Ukrainian President Volodymyr Zelensky on Saturday praised the only survivor of a military plane crash as the death toll climbed to 26, after another cadet died and three more bodies were found. Zelensky went to the scene of the tragedy near the northeastern city of Kharkiv where an Antonov AN-26 transport plane carrying 20 air force cadets and seven officers crashed during a training flight on Friday evening.
"Ukraine has lost 26 worthy sons," Zelensky said on Facebook, referring to the cadets and officers of the Kharkiv National Air Force University.
"It is difficult to find words to express the pain of this loss," he said, declaring Saturday a day of mourning.
The plane burst into flames on landing near a highway more than one mile from the Chuguiv military air base.
An eyewitness told Reuters he had seen a man in flames running from the wreckage. "Another car stopped behind us. We took a fire extinguisher and ran with another driver to help him," he said.
On Saturday, the death toll rose after three more bodies were found under the charred remains of the plane and one of the two survivors died in hospital from extensive burns.
Zelensky visited the only remaining survivor in a military hospital in Kharkiv, posting a picture of the 20-year-old cadet lying in bed with a bandaged head and right arm.
He said the cadet, Vyacheslav Zolochevsky, "came to his senses near the wreckage of the AN-26."
"The plane was destroyed, there was fire, darkness and bodies all around. One of the guys was burning," he said on Facebook, adding that Zolochevsky rushed to try and save him.
The second cadet died in hospital, the Ukrainian president said, as he praised Zolochevsky for his "heroism."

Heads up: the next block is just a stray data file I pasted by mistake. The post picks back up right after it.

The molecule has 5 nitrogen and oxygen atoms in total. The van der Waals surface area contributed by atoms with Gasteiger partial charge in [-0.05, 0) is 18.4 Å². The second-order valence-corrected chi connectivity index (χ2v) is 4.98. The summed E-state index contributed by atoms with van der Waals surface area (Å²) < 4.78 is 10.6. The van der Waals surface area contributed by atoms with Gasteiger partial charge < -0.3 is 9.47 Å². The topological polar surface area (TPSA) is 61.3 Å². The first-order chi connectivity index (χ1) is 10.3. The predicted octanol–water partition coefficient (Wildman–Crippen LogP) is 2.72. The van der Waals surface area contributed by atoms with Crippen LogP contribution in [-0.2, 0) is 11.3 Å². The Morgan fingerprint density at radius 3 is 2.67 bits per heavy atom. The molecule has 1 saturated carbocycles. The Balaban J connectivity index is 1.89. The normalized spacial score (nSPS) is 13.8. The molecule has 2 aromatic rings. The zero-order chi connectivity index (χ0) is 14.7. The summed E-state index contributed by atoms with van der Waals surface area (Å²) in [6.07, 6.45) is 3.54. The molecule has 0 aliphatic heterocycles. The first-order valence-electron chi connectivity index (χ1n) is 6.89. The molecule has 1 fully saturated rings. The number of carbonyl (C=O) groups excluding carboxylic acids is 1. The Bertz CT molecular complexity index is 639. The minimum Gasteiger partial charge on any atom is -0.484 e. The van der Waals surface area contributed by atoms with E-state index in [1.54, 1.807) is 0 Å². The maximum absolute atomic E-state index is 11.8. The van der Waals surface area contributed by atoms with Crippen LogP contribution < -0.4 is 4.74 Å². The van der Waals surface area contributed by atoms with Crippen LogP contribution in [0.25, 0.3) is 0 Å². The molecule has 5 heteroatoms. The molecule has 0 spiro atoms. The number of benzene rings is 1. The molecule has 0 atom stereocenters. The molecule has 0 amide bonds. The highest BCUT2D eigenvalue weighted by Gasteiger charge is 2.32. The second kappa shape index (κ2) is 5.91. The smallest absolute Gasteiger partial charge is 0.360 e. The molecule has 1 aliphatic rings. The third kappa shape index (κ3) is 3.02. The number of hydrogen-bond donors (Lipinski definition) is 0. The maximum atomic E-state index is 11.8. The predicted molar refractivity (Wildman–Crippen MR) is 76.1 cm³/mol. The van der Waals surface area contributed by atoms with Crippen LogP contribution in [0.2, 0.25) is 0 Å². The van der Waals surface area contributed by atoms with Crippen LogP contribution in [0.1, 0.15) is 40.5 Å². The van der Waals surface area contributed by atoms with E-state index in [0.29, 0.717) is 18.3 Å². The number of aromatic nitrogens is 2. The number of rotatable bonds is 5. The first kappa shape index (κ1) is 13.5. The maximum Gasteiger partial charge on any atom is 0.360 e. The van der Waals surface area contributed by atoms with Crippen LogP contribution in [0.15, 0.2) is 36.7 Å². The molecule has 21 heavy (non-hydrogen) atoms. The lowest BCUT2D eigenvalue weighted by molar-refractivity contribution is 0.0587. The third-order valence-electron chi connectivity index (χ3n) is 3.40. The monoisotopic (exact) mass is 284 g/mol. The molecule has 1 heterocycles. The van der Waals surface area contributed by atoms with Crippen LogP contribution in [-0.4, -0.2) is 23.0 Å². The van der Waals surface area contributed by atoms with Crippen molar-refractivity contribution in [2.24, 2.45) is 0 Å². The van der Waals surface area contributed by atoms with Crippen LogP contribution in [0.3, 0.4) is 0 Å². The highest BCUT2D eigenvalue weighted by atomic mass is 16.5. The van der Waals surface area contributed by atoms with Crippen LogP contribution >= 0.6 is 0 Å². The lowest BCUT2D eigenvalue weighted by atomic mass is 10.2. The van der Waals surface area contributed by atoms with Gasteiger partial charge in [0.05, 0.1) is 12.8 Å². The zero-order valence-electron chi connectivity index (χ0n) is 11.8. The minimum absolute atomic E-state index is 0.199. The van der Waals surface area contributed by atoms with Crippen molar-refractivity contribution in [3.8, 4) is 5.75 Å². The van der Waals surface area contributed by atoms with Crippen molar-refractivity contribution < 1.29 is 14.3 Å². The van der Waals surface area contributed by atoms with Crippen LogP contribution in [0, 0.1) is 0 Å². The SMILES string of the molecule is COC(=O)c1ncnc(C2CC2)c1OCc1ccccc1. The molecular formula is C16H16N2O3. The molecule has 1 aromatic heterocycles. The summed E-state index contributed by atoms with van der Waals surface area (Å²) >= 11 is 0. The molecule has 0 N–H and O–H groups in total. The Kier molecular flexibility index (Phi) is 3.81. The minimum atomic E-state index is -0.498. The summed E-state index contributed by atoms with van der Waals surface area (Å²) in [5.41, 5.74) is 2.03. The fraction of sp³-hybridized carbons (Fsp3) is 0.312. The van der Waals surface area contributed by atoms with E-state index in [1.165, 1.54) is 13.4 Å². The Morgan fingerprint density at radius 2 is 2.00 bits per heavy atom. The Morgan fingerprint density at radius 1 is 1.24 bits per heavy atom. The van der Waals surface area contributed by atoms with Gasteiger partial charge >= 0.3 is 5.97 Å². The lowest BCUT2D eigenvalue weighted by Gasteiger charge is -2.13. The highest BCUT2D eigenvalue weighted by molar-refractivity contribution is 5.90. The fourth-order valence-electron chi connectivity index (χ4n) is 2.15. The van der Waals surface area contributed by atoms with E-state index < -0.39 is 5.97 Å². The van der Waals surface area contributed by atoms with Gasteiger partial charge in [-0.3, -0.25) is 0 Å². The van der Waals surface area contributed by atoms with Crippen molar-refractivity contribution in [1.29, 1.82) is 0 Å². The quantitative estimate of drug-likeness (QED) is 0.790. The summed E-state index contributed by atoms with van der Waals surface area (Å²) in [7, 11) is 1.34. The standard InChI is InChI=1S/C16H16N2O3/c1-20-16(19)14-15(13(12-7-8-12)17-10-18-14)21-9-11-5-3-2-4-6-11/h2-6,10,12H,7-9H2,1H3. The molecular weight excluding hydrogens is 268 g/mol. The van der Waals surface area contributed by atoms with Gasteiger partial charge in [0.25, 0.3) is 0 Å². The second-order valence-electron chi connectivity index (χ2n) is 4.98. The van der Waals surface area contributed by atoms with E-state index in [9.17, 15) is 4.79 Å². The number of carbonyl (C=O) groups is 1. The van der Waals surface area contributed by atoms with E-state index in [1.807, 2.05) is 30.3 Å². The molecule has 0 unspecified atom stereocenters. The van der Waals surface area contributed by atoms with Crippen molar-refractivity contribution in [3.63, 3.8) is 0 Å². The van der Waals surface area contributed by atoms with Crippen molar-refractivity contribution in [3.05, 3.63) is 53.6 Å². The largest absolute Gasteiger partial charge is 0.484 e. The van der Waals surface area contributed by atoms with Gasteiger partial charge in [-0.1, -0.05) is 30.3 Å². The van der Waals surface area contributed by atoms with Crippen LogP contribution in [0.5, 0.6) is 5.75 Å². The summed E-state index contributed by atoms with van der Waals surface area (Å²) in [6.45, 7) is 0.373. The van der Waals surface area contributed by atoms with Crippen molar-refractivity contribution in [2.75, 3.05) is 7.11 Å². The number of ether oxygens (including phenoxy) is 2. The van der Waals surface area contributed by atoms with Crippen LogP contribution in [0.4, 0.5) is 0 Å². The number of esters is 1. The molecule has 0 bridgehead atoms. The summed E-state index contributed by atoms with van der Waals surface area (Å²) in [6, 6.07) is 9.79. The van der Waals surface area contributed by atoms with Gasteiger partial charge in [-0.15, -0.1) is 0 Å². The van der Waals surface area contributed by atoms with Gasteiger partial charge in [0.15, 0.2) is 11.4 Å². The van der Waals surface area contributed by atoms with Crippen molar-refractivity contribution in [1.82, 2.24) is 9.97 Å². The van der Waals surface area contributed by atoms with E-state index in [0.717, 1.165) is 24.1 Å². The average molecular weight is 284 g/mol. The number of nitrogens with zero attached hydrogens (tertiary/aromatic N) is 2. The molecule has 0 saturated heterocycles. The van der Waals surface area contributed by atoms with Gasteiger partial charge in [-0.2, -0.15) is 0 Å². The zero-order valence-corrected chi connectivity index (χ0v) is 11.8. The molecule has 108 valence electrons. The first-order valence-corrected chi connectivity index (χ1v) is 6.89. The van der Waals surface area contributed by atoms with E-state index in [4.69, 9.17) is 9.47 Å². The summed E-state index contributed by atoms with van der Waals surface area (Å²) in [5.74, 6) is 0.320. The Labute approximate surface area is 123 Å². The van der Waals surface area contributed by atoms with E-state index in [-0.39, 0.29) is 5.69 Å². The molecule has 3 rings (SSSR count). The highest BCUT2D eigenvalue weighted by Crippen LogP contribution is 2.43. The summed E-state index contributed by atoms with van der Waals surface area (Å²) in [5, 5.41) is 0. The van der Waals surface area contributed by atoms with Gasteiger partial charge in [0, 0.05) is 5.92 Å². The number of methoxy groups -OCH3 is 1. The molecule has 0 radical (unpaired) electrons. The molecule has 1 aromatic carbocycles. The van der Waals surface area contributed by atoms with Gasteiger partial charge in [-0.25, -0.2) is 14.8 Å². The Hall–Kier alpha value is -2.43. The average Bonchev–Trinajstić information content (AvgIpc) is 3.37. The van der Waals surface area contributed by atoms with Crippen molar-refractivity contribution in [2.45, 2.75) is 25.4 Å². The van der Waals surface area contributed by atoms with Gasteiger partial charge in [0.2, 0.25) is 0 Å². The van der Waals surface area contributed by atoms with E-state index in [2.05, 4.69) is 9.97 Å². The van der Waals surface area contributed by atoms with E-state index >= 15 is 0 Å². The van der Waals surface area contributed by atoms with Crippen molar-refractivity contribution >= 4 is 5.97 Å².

"Ukraine is proud of you!" he said.
Doctors said that Zolochevsky suffered a concussion but his life was not in danger.
Most cadets onboard were believed to be between the ages of 19 and 22. One other cadet was not allowed on the flight.
Zelensky said the cause of the crash should be quickly established and called for an "objective" investigation.
Investigators were looking at several possible causes of the crash including technical malfunction, human error and poor aircraft maintenance.
The SBU security service said the plane was performing a training flight but the cadets were not involved in piloting it.
The security service, citing preliminary information, said the pilot reported an engine failure and seven minutes later the plane hit the ground.
Defense Minister Andriy Taran said "the plane likely caught the ground with its wing" and then burst into flames.
Citing preliminary information, the defense minister said that one of the sensors in the left engine had failed. He said the final conclusion would be made after authorities analyse the plane's black boxes.
"Everything went according to plan: the plane was performing a training flight for cadets," he said.
He said the instructor was at the controls and cadets took turns to sit next to the pilot.
"According to preliminary findings, the cadets did not directly control the plane - the crew captain carried out all flights," the SBU said, according to the BBC.
Taran said the aircraft was made in 1977 but could be operated for three more years without undergoing repairs.
On Friday, the plane made six take-offs and five landings, he said. Officials said all flights by AN-26 aircraft would for now be suspended.
A number of foreign leaders including Polish President Andrzej Duda, Canadian Prime Minister Justin Trudeau and the EU's top diplomat Josep Borrell expressed their condolences.
"We send our heartfelt condolences to the families and loved ones of the cadets, officers, and crew killed and injured in the An-26 plane crash," said the U.S. embassy in Ukraine.
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